Once upon a time, business graduate Jane Donald was so ill she spent four days on the floor, unable to get up. Yet today, she is full of vigour and is now an alternative healer, author and photographer.
Jane's recovery from myalgic encephalomyelitis (ME) did not happen overnight; it required huge physical and emotional commitment, and a very open mind. Fortunately Jane, from Carlow, had all of the above in bucketloads.
Her ordeal began in 1999 when she severely injured her hamstring while waterskiing. Six months later, she collapsed. "I developed flu-like symptoms with a sick stomach," says Jane.
Her GP sent her to a gastroenterologist who sceptically diagnosed post-viral fatigue syndrome. She was referred to a doctor in Dublin. He put her on steroids long-term. This was a controversial move, as steroids are usually only given short-term. But Jane says they were a godsend, given her symptoms.
"Without them, I couldn't have got out of bed. ME for me was like a cross between flu, food poisoning and a severe hangover, all day, every day for 10 years," she explains. "It was made worse by any attempt to perform even basic things like standing, walking and feeding myself. My physical body was totally overwhelmed by toxic overload and a constantly switched-on immune system, resulting in emotional and mental exhaustion."
At one point, Jane was taking 60 various pills a day. Now she doesn't even take supplements, and she looks terrific.
The story of her journey back to health began when her identical twin, Lyn, suggested she try reiki.
"I had never heard of it and was sceptical," says Jane. Nonetheless, she found this alternative Japanese therapy -- sometimes described as healing through energy -- so helpful that she began to study the process. "I found the meditation involved helped with my sleep disturbances and calmed down those tired-but-wired feelings so common in ME sufferers," she says.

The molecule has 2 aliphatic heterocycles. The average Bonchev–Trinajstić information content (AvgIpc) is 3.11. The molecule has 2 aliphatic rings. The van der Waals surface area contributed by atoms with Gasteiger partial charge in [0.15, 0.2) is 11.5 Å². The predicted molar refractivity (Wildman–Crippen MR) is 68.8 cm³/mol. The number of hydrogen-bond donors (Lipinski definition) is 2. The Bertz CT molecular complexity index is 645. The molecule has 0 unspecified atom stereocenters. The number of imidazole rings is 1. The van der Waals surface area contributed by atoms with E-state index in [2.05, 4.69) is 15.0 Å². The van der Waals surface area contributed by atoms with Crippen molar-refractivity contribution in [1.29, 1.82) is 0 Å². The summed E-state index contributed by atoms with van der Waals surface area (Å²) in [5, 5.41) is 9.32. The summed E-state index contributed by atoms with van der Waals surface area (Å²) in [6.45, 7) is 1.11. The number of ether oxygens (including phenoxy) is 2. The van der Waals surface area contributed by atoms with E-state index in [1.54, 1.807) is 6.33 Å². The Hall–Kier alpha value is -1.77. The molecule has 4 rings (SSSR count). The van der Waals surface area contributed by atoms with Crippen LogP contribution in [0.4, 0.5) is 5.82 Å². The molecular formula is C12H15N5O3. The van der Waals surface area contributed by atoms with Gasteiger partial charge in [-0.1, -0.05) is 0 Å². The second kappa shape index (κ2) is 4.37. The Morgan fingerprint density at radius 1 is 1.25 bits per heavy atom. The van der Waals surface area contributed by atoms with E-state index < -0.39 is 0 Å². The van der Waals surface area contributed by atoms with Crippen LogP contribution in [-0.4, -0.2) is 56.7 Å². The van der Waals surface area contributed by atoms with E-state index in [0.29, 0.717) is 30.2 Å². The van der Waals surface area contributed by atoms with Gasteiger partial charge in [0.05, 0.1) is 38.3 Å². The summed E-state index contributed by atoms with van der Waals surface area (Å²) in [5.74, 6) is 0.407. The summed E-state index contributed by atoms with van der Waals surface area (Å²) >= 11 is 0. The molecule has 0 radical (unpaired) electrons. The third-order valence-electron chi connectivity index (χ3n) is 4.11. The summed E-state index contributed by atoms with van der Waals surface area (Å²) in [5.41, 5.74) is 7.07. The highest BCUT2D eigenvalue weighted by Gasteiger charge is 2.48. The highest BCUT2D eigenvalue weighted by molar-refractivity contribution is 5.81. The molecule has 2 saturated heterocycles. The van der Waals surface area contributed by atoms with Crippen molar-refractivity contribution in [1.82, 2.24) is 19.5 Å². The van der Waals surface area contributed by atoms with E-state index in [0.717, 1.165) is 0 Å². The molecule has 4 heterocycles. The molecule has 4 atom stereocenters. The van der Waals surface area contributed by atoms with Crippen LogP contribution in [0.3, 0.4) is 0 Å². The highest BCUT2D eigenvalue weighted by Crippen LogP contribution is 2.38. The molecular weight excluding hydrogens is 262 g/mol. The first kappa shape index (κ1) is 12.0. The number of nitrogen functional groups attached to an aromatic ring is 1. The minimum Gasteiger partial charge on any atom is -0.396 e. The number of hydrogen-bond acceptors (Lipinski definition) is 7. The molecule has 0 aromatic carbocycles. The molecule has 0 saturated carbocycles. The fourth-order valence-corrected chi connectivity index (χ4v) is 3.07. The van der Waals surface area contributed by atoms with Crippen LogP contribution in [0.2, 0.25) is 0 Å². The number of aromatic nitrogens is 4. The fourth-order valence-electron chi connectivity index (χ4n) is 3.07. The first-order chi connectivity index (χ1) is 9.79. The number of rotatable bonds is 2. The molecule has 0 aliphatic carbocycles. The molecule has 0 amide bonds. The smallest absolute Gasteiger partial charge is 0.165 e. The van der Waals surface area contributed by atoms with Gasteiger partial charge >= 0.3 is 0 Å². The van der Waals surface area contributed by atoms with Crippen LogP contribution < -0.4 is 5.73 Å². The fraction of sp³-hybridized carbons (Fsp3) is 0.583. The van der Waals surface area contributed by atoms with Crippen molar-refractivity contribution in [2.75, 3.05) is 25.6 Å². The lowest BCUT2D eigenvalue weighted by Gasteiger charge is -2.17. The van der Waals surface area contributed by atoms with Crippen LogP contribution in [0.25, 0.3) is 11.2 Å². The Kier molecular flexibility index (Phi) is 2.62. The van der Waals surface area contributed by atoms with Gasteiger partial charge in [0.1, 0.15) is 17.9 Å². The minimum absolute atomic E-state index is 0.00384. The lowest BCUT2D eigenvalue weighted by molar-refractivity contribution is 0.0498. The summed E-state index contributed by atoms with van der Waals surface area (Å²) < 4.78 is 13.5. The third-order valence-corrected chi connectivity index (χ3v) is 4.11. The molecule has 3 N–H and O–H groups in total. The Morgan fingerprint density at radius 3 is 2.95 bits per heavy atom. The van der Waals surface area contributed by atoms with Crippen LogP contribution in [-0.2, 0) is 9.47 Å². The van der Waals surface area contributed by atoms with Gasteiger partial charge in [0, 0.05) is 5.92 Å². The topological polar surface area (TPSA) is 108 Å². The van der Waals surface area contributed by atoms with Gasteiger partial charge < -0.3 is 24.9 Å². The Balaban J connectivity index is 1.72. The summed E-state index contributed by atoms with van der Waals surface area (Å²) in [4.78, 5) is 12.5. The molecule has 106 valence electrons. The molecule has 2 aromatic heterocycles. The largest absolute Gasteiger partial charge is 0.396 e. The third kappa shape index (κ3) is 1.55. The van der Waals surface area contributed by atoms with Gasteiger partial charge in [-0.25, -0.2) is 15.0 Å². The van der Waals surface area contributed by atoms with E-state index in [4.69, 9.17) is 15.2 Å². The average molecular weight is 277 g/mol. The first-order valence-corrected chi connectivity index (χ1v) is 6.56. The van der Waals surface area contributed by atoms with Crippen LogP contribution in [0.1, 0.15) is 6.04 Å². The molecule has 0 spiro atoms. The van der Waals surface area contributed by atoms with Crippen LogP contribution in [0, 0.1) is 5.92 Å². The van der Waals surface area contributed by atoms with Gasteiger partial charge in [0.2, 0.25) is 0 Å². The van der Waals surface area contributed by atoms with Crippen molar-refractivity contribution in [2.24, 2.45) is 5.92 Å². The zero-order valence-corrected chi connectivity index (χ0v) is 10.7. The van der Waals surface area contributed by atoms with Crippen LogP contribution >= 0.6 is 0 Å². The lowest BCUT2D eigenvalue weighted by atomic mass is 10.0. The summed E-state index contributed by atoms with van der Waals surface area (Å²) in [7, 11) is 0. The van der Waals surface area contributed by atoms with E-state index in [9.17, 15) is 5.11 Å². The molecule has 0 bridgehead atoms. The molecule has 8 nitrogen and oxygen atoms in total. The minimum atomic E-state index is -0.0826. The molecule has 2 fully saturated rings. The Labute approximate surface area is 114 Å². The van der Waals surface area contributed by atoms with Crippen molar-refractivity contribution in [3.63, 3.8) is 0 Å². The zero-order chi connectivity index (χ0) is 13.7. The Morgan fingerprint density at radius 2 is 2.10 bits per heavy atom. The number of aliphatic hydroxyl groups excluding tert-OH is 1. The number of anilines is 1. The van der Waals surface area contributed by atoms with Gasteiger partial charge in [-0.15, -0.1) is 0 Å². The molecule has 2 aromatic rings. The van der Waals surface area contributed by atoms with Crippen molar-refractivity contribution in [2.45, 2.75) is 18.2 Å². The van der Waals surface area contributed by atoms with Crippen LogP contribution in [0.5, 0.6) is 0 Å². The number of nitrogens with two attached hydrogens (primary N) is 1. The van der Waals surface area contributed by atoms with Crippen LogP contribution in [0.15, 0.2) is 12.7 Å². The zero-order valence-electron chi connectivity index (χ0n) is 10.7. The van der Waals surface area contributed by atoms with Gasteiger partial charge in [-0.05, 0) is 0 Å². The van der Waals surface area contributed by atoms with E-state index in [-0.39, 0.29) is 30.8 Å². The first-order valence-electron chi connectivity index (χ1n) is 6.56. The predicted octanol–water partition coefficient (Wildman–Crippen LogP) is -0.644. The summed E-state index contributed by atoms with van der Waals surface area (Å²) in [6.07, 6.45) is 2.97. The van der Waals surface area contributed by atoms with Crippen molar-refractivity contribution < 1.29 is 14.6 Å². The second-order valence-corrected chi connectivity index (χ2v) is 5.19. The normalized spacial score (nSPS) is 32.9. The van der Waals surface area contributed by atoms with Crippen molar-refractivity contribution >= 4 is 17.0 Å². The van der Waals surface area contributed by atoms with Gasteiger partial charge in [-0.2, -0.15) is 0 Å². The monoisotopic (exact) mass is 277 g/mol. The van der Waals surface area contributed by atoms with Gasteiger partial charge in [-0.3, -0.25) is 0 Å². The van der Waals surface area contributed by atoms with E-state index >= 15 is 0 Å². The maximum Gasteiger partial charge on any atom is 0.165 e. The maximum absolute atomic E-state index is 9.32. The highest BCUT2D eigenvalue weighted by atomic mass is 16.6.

However, reiki could not solve all her problems. So she bravely struggled on. Five years into the illness, she collapsed on her bathroom floor and remained there for four days, unable to reach her phone.
"I was used to collapsing when I had pushed myself too hard. But it was usually in a chair or on a bed and then I would meditate and rest until I was able to get up again. So, no, I wasn't terrified," she says of her experience.
However, she did feel so desperate that she cried out in frustration, "Jesus Christ give me a break -- please." And, according to Jane, He did. She had an out-of-body experience, which was coupled with a euphoric sense that she was much more than just a physical entity. This was followed by a sense of total calm.
The episode forced her to look at her life, and she realised she was in the grip of an impossible dilemma. She says she had to ask herself, "Is it better to stop work in order to rest but have no money, or should one struggle on working and be able to afford treatments, but not get enough rest for them to be fully effective?"
Because Jane's employers at a gardening magazine were so supportive, she was able to choose to continue working, often from home, and to invest all her finances in getting better.
In spite of being told that ME was often incurable, Jane thought differently. So, she began to focus on the actual goal of being well and soon found that the people and the interventions she needed would show up without effort.
"When I first went to the doctor it was for digestive issues, but we didn't realise it was linked to the back problem.
"That's the way it is with modern medicine. Everyone is dealing with a specific problem, but there is no joined-up thinking," she says.
Jane used another alternative therapy called the Perrin Technique to resolve her back issues, and that, combined with all the other therapies, has resulted in a full recovery.